Reader reviews for Daughter of the Ganges by Asha Miro

This book is an assemblage of two books which chronicle the author's trip to her native land of India since being adopted in Barcelona at the age of six in 1974. She struggles to learn the facts about her childhood and biological family. Ultimately, she is happy to reunite with her older sister and many family members in India. After her experiences, the author became a public speaker on adoption and encourages others to learn about their past.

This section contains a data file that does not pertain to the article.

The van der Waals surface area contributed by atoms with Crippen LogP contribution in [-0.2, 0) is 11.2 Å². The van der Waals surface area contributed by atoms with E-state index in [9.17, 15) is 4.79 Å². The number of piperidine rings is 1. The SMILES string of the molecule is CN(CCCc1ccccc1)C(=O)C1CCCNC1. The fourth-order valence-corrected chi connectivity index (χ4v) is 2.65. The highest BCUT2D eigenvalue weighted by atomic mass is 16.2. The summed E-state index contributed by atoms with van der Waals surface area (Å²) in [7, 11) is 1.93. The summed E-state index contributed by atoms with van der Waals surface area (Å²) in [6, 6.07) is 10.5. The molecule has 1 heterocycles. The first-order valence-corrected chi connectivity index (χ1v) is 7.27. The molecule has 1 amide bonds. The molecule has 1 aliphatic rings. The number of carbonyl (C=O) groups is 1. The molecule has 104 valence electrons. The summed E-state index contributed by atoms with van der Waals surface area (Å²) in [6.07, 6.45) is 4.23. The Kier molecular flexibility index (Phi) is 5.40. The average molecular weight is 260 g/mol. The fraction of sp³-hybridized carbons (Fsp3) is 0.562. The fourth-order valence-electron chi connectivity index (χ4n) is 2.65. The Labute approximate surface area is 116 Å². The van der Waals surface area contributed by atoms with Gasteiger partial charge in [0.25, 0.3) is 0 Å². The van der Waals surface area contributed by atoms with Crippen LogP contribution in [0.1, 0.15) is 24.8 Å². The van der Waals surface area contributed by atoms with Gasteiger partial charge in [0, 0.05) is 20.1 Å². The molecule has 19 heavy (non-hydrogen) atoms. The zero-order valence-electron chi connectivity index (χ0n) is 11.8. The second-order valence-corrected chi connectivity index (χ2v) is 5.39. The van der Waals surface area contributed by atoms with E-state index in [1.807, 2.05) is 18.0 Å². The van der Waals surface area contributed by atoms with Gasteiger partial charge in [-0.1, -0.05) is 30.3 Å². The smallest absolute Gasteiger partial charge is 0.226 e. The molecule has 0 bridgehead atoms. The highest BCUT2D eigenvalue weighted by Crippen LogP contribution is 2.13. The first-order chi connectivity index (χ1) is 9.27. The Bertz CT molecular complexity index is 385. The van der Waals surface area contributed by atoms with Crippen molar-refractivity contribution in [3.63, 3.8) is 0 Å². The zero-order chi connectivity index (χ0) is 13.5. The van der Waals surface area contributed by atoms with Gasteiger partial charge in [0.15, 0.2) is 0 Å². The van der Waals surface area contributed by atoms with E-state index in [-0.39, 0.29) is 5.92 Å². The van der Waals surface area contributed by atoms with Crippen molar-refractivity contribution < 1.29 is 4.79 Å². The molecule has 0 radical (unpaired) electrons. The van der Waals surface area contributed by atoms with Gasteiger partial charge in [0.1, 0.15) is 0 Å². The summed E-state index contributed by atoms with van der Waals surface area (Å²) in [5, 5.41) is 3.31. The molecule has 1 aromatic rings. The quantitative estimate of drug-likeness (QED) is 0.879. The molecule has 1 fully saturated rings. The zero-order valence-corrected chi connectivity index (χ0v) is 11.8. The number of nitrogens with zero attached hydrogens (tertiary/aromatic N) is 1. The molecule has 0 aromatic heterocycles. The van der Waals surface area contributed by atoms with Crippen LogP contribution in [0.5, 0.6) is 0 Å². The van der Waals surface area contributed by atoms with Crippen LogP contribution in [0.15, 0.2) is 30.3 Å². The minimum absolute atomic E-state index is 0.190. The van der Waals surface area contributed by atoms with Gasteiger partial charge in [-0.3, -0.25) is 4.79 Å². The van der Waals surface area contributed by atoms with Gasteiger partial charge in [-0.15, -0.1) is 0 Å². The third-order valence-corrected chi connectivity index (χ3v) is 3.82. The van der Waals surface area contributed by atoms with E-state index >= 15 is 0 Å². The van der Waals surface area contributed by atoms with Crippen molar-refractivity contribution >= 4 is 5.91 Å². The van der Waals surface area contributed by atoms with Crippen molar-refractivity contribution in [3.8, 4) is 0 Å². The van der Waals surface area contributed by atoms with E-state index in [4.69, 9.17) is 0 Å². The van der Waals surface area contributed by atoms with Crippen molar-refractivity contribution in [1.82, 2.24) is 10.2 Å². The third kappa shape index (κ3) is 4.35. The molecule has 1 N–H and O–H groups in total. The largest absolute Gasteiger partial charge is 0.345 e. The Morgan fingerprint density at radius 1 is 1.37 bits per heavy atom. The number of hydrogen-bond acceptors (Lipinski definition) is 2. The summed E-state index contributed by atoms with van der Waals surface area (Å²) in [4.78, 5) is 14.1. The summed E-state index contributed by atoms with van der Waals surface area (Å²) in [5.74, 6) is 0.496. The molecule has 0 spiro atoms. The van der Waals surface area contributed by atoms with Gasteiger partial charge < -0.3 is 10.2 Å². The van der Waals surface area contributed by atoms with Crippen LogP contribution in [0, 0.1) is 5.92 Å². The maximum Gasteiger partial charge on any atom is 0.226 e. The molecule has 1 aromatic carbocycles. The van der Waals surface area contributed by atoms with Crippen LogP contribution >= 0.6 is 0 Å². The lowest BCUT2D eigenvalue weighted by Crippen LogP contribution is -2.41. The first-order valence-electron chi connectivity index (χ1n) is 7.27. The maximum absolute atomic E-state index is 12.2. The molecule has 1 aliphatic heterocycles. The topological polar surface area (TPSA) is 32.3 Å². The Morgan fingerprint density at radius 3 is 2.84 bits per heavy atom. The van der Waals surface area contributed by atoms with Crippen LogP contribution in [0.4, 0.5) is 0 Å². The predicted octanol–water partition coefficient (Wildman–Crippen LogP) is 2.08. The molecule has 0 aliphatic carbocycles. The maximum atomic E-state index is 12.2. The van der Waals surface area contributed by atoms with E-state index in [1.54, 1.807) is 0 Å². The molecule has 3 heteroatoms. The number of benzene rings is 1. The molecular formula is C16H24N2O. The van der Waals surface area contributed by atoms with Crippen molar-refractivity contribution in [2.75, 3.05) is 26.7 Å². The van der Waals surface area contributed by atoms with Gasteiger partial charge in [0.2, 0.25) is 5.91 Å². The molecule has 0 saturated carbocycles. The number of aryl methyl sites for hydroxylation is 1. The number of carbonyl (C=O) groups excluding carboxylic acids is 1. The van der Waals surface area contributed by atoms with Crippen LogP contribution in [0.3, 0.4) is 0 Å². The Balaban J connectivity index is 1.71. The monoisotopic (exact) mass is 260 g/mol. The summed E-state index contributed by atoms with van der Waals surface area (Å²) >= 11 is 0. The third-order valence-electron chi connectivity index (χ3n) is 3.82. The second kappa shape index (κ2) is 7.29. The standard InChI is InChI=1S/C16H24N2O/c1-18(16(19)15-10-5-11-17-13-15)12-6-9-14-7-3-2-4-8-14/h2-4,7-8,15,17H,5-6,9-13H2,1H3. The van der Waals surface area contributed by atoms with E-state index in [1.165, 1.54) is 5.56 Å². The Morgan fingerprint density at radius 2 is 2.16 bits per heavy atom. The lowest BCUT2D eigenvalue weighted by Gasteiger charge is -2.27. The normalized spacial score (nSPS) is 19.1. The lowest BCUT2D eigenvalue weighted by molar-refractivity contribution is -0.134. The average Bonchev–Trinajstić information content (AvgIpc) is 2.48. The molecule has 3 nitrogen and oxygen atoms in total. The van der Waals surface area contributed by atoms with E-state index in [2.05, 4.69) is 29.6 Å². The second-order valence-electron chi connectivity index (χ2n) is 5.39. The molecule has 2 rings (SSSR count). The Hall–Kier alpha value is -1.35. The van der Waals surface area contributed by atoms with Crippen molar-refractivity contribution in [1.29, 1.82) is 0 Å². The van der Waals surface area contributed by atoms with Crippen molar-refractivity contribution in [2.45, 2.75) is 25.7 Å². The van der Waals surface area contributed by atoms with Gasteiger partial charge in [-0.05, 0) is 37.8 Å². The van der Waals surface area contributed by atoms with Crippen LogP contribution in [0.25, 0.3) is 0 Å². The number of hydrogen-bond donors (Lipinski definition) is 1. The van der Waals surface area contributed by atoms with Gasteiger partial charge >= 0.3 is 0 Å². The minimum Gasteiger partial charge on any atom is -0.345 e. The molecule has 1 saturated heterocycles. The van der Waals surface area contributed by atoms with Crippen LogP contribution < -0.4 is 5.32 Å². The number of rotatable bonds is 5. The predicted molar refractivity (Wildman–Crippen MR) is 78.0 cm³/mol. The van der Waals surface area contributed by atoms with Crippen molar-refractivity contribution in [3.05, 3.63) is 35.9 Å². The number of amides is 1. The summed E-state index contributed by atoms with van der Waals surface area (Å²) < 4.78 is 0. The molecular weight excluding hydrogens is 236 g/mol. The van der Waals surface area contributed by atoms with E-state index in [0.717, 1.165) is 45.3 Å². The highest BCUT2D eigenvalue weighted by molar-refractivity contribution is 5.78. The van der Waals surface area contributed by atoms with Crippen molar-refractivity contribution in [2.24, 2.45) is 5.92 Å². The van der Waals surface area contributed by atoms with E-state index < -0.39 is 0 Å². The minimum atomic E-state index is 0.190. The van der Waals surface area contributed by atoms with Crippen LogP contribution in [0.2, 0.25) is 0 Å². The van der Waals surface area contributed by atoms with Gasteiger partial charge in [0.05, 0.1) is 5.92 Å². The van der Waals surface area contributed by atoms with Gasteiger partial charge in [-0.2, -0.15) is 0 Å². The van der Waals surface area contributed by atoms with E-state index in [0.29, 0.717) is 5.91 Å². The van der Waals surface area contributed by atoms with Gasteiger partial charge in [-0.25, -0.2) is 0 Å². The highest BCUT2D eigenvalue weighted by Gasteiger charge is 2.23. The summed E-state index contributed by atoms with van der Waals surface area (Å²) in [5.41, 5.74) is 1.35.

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Asha Miro was born in India and adopted by a Spanish couple when she was around seven years old. This made Asha fortunate in many fairly obvious ways - her health improved, she was educated and given every opportunity to discover what it was she wanted out of life. The only thing that was missing for Asha was finding out where she had come from and how she came to be in an Indian orphanage.Her book, Daughter of the Ganges, is really made up of two books she wrote about her experiences traveling to India in 1995 and again in 2003. In the first part of the book Asha travels with a volunteer agency, which gave her a reason to be in India, the opportunity to get to know India better, and some time to research her past. Asha finds herself at the orphanage she lived in while in Bombay and is able to visit with nuns that cared for her at that time. In the second part of the book, Asha returns to India to film a documentary. She has found that some of the people who cared for her as a child do not agree with her interpretation of events as set forth in her book. Asha wants to know the truth, so she visits both orphanages she lived in again. Through a series of events, Asha discovers a gift - that she has an older sister who is alive. Daughter of the Ganges is written very simply, but is still very powerful. Asha writes that she wants people to be able to be more open about adoption, part of her reason for writing this book . Asha's prose is beautifully complimented in the first section of the book by pages out of her mother's diary, written during the adoption process, and after Asha joined the family. The second part of the book is quite joyful, with Asha meeting people related to her by blood for the first time. She is moved by how difficult their lives are, and is remarkably honest about her feelings, remarking that she cannot imagine living this way, knowing what she does about the world and its opportunities. While Asha is Indian by birth, she knows she is truly European in her behavior and attitudes toward life.I came across this title when I was in my India phase earlier this year. It is certainly an interesting perspective of India, but also meaningful in its portrayal of adoption, from an adoptee's and her parent's point of view.
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